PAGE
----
Blackpool musician appalled by attacker's £150 fine for GBH after his ear was almost ripped off

George Hillier outside the venue which was formerly Gillespies where he was attacked. It is now under new ownership
George Hillier outside the venue which was formerly Gillespies where he was attacked. It is now under new ownership

A Blackpool musician who was left scarred after being punched in an unprovoked attack outside a pub says he feels let down by the courts.

Guitarist George Hillier, 46, was performing at the former Gillespies pub on Topping Street the night he was attacked, in April 2017.

Preston's Sessions House court

Preston's Sessions House court

In court, magistrates heard how Mr Hillier had approached Nicholas Shorrock, whose girlfriend he had had issues with in the past, and told him that if they had any problems they should not bring it to his workplace.

READ MORE: Musician was attacked outside Blackpool pub venue

He was then punched in the side of the head by Shorrock in what Recorder Katherine Pierpoint called an ‘unprovoked attack’.

Shorrock, 43, of Boundary Street, Blackpool, had denied causing grievous bodily harm to the musician, but was found guilty after a trial.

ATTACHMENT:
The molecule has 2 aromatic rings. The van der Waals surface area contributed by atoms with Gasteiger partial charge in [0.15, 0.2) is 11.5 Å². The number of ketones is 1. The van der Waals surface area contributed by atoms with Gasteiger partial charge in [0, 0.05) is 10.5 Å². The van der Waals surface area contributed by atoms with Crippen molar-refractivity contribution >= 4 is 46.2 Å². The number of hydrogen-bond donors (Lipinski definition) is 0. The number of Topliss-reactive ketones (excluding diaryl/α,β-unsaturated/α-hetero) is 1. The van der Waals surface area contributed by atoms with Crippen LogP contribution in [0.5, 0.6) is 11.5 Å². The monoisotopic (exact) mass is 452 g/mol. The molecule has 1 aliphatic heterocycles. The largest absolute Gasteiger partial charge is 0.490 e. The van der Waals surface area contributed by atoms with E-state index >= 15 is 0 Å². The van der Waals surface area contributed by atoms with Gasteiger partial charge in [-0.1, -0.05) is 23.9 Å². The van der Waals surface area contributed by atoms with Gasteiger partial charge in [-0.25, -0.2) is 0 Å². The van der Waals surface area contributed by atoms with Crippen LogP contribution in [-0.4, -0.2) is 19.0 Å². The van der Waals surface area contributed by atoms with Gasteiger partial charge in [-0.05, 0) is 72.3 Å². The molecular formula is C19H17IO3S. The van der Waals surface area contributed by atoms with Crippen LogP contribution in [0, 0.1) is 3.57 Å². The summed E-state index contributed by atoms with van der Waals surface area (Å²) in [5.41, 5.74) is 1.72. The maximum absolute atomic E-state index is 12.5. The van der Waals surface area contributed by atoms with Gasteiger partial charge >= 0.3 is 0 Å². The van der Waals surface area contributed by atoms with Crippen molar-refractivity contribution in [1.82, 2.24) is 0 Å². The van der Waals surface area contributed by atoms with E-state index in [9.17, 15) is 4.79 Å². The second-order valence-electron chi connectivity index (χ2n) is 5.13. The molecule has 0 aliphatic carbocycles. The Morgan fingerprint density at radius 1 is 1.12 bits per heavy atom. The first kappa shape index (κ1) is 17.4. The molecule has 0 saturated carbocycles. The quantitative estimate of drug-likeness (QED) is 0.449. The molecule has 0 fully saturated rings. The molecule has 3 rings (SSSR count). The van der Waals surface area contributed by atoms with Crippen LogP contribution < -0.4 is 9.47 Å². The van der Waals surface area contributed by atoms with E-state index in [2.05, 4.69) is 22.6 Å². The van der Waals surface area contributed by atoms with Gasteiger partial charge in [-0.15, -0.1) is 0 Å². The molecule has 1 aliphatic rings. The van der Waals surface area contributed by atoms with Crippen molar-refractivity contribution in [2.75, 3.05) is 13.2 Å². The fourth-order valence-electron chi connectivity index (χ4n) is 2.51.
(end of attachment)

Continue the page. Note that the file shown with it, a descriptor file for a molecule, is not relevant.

Mr Hillier needed stitches in his ear following the attack

Mr Hillier needed stitches in his ear following the attack

His was sent to Preston’s Sessions House Court for sentence last month. He was ordered to pay Mr Hillier £150 compensation, and must obey a curfew.

Mr Hillier said: “I needed 11 stitches and all I got was £150 compensation.

“How is that fair? I had to have the top part of my ear re-attached.”

Mr Hillier, who lives in North Shore with his fiancee Melissa Dibdin, said he now suffers from anxiety and agorophobia as a result of the attack.

He says he can no longer play gigs due to mental health problems

He says he can no longer play gigs due to mental health problems

He claims he had to give up his music business due to his mental health problems and had to move out of his three bedroom house.

He also had to give up his beloved Akita dog.

He said: “The whole thing just started a chain reaction of bad luck and misfortune.

“I hate being out in public. I’m so anxious about loud noises and fast movements anywhere around me.

“My life at the moment is like a soap opera when all I want is a quiet life.

“I feel like I drew the short end of the stick. Even though he was found guilty, I’m the one suffering for it. I’m serving the sentence.

“I feel let down by the justice system. The real criminals are walking away with nothing but a slap on the wrist and the victims are getting left to rot. It’s time something changed.”